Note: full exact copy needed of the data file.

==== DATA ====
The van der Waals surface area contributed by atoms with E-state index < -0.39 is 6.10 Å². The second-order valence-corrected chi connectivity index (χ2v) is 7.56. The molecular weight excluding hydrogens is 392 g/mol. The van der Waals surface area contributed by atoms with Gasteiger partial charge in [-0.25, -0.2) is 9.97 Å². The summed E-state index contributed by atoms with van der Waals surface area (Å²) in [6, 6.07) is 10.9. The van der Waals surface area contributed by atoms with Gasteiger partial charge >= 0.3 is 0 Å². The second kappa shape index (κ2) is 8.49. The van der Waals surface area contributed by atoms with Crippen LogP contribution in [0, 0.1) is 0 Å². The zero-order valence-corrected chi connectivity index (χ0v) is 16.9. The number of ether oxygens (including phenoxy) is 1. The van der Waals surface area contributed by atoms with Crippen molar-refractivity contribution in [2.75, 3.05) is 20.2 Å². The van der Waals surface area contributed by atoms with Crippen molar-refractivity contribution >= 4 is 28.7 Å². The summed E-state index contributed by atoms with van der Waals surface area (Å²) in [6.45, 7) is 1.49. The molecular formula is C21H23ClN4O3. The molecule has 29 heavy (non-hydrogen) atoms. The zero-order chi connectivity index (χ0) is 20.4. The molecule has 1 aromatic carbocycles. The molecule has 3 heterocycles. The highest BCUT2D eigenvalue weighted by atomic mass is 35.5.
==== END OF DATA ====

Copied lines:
The van der Waals surface area contributed by atoms with E-state index < -0.39 is 6.10 Å². The second-order valence-corrected chi connectivity index (χ2v) is 7.56. The molecular weight excluding hydrogens is 392 g/mol. The van der Waals surface area contributed by atoms with Gasteiger partial charge in [-0.25, -0.2) is 9.97 Å². The summed E-state index contributed by atoms with van der Waals surface area (Å²) in [6, 6.07) is 10.9. The van der Waals surface area contributed by atoms with Gasteiger partial charge >= 0.3 is 0 Å². The second kappa shape index (κ2) is 8.49. The van der Waals surface area contributed by atoms with Crippen LogP contribution in [0, 0.1) is 0 Å². The zero-order valence-corrected chi connectivity index (χ0v) is 16.9. The number of ether oxygens (including phenoxy) is 1. The van der Waals surface area contributed by atoms with Crippen molar-refractivity contribution in [2.75, 3.05) is 20.2 Å². The van der Waals surface area contributed by atoms with Crippen molar-refractivity contribution >= 4 is 28.7 Å². The summed E-state index contributed by atoms with van der Waals surface area (Å²) in [6.45, 7) is 1.49. The molecular formula is C21H23ClN4O3. The molecule has 29 heavy (non-hydrogen) atoms. The zero-order chi connectivity index (χ0) is 20.4. The molecule has 1 aromatic carbocycles. The molecule has 3 heterocycles. The highest BCUT2D eigenvalue weighted by atomic mass is 35.5.